HH: This week, on Monday, George W. Bush issued an executive order. He had to do it, because there was an executive order in place that barred drilling on the Outer Continental Shelf. Now the Outer Continental Shelf is between 50 and 150 and 200 miles away from the coast. You can’t see the Outer Continental Shelf. You couldn’t see any drilling that went on out there, it would not impair your visuals whatsoever. But in 1991, the first President Bush had issued this executive order because the climate of the time was in fact to oppose drilling on the Outer Continental Shelf. And the fact of the matter is, that a lot of Americans believe that times have changed, that people, a lot of them, who supported the ban in 1991 are now very, very upset with that ban, and they want it be revoked. And the President, the new President Bush, President Bush II, 43, revoked 41’s handiwork. But that doesn’t mean that the drilling begins. That means we have to start pressuring Congress to get it done. I’m joined now by Secretary of the Interior, Dirk Kempthorne. Secretary Kempthorne, welcome to the Hugh Hewitt Show.
DK: Thank you, Hugh, very much.
HH: Mr. Secretary, good news about the Bush executive order. Now why not direct the Minerals Management Service of DOI to conduct sort of stand-by leasing, contingent leasing, so we’re ready to go if and when Congress lifts the ban on the drilling on the Outer Continental Shelf?
DK: We actually have two major sales that are coming up for additional leasing. One will be in the Gulf of Mexico, and the other one will be in the National Petroleum Reserve, Alaska. And that’ll be in about October. But the President’s action has, as you have pointed out, it’s made it very clear that the Executive Branch has cleared the decks, and it’s now awaiting Congress to take action.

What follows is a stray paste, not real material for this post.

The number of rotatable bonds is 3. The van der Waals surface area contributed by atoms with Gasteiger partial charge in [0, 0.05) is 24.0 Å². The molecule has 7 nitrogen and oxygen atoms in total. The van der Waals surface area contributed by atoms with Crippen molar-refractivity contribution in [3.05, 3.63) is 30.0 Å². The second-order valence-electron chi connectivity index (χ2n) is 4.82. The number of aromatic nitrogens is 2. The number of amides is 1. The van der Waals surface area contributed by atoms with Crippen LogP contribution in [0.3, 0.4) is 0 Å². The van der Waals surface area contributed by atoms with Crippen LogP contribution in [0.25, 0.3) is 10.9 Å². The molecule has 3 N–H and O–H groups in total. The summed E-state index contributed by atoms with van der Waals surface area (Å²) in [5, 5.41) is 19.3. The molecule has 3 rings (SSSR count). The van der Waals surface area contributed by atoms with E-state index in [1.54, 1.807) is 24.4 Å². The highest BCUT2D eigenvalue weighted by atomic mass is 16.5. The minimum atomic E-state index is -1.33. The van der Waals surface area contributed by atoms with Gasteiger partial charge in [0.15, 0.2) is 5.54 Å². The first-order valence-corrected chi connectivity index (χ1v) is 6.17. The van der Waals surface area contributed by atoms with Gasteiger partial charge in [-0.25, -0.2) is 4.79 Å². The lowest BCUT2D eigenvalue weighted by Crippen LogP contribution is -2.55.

HH: But Mr. Secretary, those are for areas where people could actually go and drill right now. For those areas which are off limits to drilling because of the Congressional ban, if you conduct a stand-by auction, we’ll know how much interest there is, and we’ll be able to make the argument, I think, to the American people that there’s a lot more demand for those leases than Democrats in Congress are letting on. Is there any reason why we shouldn’t do a stand-by leasing?
DK: Hugh, we do not have the provisions for stand-by leasing. With the President’s action, the industry has been waiting for that sort of signal, so now with the new technology, with the seismic information that they can now attain in the Outer Continental Shelf, I really think that you will begin to see the real interest. And the American people are so eager for the United States to say rather than sitting back, calling upon foreign sources of energy to start providing the supply to the United States, the United States is going to start moving out itself.
HH: You know, you’ve got such a great solicitor at the Department, Mr. Secretary. I’d urge him to look, because I don’t think planning can be in any way barred, and I really wish we’d get going so it doesn’t take so long. How about incentivizing first barrel production? You know, you get a longer lease or a lower royalty if you get the oil to market sooner?
DK: Well, that’s right, and again, all of this, we’re moving on this, Hugh. I mean, we’re looking at this, and when you say that we’re not getting the planning, the planning is underway.
HH: And how long do you think it will take if Congress lifted the ban to get previously banned production online, Mr. Secretary?